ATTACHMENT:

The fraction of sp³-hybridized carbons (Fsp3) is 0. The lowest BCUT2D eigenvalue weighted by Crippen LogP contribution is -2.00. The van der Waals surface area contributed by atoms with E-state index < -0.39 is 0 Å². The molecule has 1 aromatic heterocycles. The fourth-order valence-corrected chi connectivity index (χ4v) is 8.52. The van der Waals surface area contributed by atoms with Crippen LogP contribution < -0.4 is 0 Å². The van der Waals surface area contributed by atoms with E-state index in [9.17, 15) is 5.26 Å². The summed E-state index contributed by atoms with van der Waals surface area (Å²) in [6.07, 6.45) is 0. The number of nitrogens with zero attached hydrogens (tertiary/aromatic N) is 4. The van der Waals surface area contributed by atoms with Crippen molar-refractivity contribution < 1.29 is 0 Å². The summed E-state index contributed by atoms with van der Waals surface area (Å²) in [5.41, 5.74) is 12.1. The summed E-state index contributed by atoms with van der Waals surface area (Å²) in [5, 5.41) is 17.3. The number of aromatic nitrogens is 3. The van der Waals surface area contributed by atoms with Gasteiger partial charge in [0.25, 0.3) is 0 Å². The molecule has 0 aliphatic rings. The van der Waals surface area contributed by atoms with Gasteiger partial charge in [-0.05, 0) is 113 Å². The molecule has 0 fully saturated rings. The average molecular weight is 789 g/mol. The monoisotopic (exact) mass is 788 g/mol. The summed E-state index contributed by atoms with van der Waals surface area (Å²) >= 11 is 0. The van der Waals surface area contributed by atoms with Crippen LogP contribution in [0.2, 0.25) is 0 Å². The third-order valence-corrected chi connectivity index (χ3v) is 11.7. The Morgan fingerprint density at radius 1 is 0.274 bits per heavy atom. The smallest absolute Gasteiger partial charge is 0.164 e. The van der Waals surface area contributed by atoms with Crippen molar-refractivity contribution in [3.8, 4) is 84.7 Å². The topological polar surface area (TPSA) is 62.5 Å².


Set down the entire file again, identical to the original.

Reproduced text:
The fraction of sp³-hybridized carbons (Fsp3) is 0. The lowest BCUT2D eigenvalue weighted by Crippen LogP contribution is -2.00. The van der Waals surface area contributed by atoms with E-state index < -0.39 is 0 Å². The molecule has 1 aromatic heterocycles. The fourth-order valence-corrected chi connectivity index (χ4v) is 8.52. The van der Waals surface area contributed by atoms with Crippen LogP contribution < -0.4 is 0 Å². The van der Waals surface area contributed by atoms with E-state index in [9.17, 15) is 5.26 Å². The summed E-state index contributed by atoms with van der Waals surface area (Å²) in [6.07, 6.45) is 0. The number of nitrogens with zero attached hydrogens (tertiary/aromatic N) is 4. The van der Waals surface area contributed by atoms with Crippen molar-refractivity contribution < 1.29 is 0 Å². The summed E-state index contributed by atoms with van der Waals surface area (Å²) in [5.41, 5.74) is 12.1. The summed E-state index contributed by atoms with van der Waals surface area (Å²) in [5, 5.41) is 17.3. The number of aromatic nitrogens is 3. The van der Waals surface area contributed by atoms with Gasteiger partial charge in [0.25, 0.3) is 0 Å². The molecule has 0 aliphatic rings. The van der Waals surface area contributed by atoms with Gasteiger partial charge in [-0.05, 0) is 113 Å². The molecule has 0 fully saturated rings. The average molecular weight is 789 g/mol. The monoisotopic (exact) mass is 788 g/mol. The summed E-state index contributed by atoms with van der Waals surface area (Å²) >= 11 is 0. The van der Waals surface area contributed by atoms with Crippen LogP contribution in [0.2, 0.25) is 0 Å². The third-order valence-corrected chi connectivity index (χ3v) is 11.7. The Morgan fingerprint density at radius 1 is 0.274 bits per heavy atom. The smallest absolute Gasteiger partial charge is 0.164 e. The van der Waals surface area contributed by atoms with Crippen molar-refractivity contribution in [3.8, 4) is 84.7 Å². The topological polar surface area (TPSA) is 62.5 Å².